Archives of Sexual Behavior

, Volume 40, Issue 5, pp 961–969 | Cite as

Communicating Interest in Sex: Verbal and Nonverbal Initiation of Sexual Activity in Young Adults’ Romantic Dating Relationships

  • Sarah A. Vannier
  • Lucia F. O’SullivanEmail author
Original Paper


Relatively little is known about the day-to-day initiation of sexual activity between young adults in committed relationships, notably the ways in which young people communicate interest in sexual activity. Sexual script theory (Simon and Gagnon, Society 22:53–60, 1984) posits that men are traditionally the initiators and women the restrictors of sexual activity early in relationships. However, research suggests that these patterns may be different for individuals in committed relationships. The current study used a diary method to examine verbal/nonverbal and indirect/direct initiation strategies, responses to initiations, and patterns between initiations and responses. Participants included 31 men and 32 women between the ages of 18 and 24 years who were involved in committed heterosexual relationships. Men initiated more frequently than did women and most initiations were nonverbal initiation (91%) rather than verbal (65%). Responses to initiations tended to match the initiators’ choice of strategies, suggesting that synchrony plays an important role in initiation patterns. The findings have implications for understanding sexual communication as well as relationship and sexual satisfaction among young adults.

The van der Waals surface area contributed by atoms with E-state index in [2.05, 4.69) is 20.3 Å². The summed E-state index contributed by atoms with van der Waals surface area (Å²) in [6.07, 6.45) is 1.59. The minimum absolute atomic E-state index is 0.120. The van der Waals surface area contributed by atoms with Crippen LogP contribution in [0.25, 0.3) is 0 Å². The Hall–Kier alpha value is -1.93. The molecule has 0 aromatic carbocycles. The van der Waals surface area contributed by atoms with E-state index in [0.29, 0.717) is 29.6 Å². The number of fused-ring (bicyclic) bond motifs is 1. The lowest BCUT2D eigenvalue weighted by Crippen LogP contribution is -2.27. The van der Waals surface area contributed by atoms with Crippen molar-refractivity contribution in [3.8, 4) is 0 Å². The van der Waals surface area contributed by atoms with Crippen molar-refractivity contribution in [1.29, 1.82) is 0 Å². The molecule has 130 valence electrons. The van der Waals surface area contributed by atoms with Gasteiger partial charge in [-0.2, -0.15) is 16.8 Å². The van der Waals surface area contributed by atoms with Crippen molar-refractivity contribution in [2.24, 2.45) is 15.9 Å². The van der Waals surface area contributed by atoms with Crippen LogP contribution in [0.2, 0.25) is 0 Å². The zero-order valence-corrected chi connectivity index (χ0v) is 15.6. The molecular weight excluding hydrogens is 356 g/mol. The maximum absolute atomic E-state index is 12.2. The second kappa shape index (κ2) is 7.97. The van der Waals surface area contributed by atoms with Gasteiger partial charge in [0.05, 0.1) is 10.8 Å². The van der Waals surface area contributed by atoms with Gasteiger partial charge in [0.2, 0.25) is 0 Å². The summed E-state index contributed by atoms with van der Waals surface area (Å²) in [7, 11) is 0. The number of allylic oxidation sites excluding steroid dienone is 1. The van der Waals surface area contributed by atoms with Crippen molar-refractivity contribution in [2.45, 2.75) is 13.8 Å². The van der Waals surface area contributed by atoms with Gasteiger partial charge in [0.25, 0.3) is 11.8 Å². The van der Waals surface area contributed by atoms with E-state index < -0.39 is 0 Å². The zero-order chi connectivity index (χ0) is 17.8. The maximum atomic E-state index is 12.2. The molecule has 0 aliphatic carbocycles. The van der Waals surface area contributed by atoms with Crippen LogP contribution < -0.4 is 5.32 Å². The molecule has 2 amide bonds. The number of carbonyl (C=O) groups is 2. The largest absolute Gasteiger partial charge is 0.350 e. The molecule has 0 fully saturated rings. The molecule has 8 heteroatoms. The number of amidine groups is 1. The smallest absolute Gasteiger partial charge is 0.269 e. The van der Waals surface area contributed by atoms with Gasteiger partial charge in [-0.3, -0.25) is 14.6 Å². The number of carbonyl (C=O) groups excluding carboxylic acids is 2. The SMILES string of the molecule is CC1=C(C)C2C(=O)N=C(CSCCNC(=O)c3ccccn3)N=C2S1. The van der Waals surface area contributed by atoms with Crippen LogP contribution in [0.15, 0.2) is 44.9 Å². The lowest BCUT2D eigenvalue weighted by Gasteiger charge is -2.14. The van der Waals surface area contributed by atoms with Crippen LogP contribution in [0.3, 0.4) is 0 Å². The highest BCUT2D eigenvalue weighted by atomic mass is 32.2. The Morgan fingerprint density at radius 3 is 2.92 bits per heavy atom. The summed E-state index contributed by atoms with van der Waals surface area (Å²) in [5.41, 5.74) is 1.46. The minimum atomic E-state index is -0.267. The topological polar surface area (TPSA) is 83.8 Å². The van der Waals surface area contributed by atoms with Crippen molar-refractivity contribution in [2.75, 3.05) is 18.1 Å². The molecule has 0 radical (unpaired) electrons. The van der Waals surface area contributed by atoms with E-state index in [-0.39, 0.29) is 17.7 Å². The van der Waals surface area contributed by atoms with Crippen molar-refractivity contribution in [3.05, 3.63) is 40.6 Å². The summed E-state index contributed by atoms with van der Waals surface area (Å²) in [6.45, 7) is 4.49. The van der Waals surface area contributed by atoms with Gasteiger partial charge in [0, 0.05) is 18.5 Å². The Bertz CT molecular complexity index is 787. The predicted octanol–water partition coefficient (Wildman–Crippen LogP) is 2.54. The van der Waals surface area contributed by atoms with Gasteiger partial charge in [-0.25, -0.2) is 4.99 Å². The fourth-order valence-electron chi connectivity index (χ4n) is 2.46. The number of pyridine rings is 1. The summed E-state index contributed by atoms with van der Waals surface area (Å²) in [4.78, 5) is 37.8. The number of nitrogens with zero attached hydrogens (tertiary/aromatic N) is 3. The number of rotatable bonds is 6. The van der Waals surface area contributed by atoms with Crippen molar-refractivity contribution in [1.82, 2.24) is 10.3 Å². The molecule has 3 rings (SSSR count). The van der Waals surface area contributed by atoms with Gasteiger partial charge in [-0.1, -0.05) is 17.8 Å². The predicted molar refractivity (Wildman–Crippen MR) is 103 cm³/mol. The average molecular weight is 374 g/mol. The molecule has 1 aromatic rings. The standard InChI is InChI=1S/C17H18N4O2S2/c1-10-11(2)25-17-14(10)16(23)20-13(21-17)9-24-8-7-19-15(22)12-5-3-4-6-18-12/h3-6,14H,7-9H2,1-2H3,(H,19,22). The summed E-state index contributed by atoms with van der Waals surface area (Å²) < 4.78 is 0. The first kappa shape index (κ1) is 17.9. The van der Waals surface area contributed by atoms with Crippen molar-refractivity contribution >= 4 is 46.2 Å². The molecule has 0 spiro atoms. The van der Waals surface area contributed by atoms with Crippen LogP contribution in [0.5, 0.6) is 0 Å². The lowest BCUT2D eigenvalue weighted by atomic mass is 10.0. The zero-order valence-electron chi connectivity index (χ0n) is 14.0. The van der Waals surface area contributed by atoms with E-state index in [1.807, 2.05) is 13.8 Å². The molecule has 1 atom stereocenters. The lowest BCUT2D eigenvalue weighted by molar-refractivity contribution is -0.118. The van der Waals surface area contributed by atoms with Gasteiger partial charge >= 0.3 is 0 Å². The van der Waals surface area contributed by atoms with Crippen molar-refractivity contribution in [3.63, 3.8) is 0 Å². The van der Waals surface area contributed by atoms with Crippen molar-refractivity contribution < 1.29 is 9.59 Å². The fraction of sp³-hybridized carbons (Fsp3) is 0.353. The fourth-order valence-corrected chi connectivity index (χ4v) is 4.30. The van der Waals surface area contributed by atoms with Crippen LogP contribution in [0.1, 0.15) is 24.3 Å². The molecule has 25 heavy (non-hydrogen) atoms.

Sexual behavior Initiation Gender differences Young adults Diary 



We gratefully acknowledge research support from NICHD R01-HD41721 (to Lucia F. O’Sullivan, Ph.D.). The authors thank the students for their participation in the project, Patricia Antoniello and the administration at Brooklyn College, Susie Hoffman, David Seal, Abigail Harrison, and Curtis Dolezal for help with designing the project, Giovanna Rodriguez and Megan McCrudden for help with recruitment and data collection, and Julie Sharp for assisting with data coding.


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Copyright information

© Springer Science+Business Media, LLC 2010

Authors and Affiliations

  1. 1.Department of PsychologyUniversity of New BrunswickFrederictonCanada

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